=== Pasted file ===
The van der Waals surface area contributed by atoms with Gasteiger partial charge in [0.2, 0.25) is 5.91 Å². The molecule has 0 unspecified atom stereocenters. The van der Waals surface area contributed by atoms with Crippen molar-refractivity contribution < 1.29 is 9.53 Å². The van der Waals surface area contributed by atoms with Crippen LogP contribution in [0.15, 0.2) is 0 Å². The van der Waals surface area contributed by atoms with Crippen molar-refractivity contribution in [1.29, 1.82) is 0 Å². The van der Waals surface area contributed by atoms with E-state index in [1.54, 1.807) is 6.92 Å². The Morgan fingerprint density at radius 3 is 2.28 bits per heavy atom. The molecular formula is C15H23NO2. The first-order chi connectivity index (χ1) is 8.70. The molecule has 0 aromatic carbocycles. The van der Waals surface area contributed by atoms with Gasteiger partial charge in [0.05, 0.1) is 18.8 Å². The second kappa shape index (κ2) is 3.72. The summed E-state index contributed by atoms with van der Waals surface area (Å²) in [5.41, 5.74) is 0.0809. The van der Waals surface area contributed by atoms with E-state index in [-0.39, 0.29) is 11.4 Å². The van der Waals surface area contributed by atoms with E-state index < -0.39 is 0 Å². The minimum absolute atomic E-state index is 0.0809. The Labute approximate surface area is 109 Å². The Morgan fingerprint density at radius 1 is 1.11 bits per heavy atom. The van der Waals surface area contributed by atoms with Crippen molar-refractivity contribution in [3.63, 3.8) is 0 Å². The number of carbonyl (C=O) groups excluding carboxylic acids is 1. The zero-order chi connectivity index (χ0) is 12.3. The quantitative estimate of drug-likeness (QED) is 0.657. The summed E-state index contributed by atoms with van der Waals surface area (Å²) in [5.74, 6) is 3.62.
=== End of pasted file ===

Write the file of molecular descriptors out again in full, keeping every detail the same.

The van der Waals surface area contributed by atoms with Gasteiger partial charge in [0.2, 0.25) is 5.91 Å². The molecule has 0 unspecified atom stereocenters. The van der Waals surface area contributed by atoms with Crippen molar-refractivity contribution < 1.29 is 9.53 Å². The van der Waals surface area contributed by atoms with Crippen LogP contribution in [0.15, 0.2) is 0 Å². The van der Waals surface area contributed by atoms with Crippen molar-refractivity contribution in [1.29, 1.82) is 0 Å². The van der Waals surface area contributed by atoms with E-state index in [1.54, 1.807) is 6.92 Å². The Morgan fingerprint density at radius 3 is 2.28 bits per heavy atom. The molecular formula is C15H23NO2. The first-order chi connectivity index (χ1) is 8.70. The molecule has 0 aromatic carbocycles. The van der Waals surface area contributed by atoms with Gasteiger partial charge in [0.05, 0.1) is 18.8 Å². The second kappa shape index (κ2) is 3.72. The summed E-state index contributed by atoms with van der Waals surface area (Å²) in [5.41, 5.74) is 0.0809. The van der Waals surface area contributed by atoms with E-state index in [-0.39, 0.29) is 11.4 Å². The van der Waals surface area contributed by atoms with E-state index < -0.39 is 0 Å². The minimum absolute atomic E-state index is 0.0809. The Labute approximate surface area is 109 Å². The Morgan fingerprint density at radius 1 is 1.11 bits per heavy atom. The van der Waals surface area contributed by atoms with Crippen molar-refractivity contribution in [3.63, 3.8) is 0 Å². The number of carbonyl (C=O) groups excluding carboxylic acids is 1. The zero-order chi connectivity index (χ0) is 12.3. The quantitative estimate of drug-likeness (QED) is 0.657. The summed E-state index contributed by atoms with van der Waals surface area (Å²) in [5.74, 6) is 3.62.